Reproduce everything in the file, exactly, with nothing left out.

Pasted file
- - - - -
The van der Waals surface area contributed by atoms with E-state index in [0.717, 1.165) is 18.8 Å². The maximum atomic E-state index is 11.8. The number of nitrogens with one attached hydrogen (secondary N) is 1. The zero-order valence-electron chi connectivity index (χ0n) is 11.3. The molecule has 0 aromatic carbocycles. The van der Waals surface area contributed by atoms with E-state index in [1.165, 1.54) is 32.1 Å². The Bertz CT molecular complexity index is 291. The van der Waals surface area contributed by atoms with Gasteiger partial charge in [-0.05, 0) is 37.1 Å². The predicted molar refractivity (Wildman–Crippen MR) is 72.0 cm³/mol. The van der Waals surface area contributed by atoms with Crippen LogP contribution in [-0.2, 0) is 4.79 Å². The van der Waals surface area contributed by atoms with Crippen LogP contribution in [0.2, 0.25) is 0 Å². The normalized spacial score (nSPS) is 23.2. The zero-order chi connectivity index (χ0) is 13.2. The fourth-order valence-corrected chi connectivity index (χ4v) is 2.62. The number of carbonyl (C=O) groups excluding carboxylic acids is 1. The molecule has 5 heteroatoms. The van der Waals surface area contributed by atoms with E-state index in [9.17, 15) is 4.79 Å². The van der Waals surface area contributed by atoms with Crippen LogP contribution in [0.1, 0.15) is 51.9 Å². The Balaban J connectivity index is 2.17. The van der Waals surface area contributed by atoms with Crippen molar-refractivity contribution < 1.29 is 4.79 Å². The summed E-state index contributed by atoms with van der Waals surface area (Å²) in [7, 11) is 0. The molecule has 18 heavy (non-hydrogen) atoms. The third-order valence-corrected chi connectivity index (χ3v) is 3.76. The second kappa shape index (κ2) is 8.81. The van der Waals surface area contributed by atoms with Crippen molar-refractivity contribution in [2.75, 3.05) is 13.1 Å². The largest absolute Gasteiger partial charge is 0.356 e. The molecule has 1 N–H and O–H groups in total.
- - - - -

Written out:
The van der Waals surface area contributed by atoms with E-state index in [0.717, 1.165) is 18.8 Å². The maximum atomic E-state index is 11.8. The number of nitrogens with one attached hydrogen (secondary N) is 1. The zero-order valence-electron chi connectivity index (χ0n) is 11.3. The molecule has 0 aromatic carbocycles. The van der Waals surface area contributed by atoms with E-state index in [1.165, 1.54) is 32.1 Å². The Bertz CT molecular complexity index is 291. The van der Waals surface area contributed by atoms with Gasteiger partial charge in [-0.05, 0) is 37.1 Å². The predicted molar refractivity (Wildman–Crippen MR) is 72.0 cm³/mol. The van der Waals surface area contributed by atoms with Crippen LogP contribution in [-0.2, 0) is 4.79 Å². The van der Waals surface area contributed by atoms with Crippen LogP contribution in [0.2, 0.25) is 0 Å². The normalized spacial score (nSPS) is 23.2. The zero-order chi connectivity index (χ0) is 13.2. The fourth-order valence-corrected chi connectivity index (χ4v) is 2.62. The number of carbonyl (C=O) groups excluding carboxylic acids is 1. The molecule has 5 heteroatoms. The van der Waals surface area contributed by atoms with E-state index in [9.17, 15) is 4.79 Å². The van der Waals surface area contributed by atoms with Crippen LogP contribution in [0.1, 0.15) is 51.9 Å². The Balaban J connectivity index is 2.17. The van der Waals surface area contributed by atoms with Crippen molar-refractivity contribution < 1.29 is 4.79 Å². The summed E-state index contributed by atoms with van der Waals surface area (Å²) in [7, 11) is 0. The molecule has 18 heavy (non-hydrogen) atoms. The third-order valence-corrected chi connectivity index (χ3v) is 3.76. The second kappa shape index (κ2) is 8.81. The van der Waals surface area contributed by atoms with Crippen molar-refractivity contribution in [2.75, 3.05) is 13.1 Å². The largest absolute Gasteiger partial charge is 0.356 e. The molecule has 1 N–H and O–H groups in total.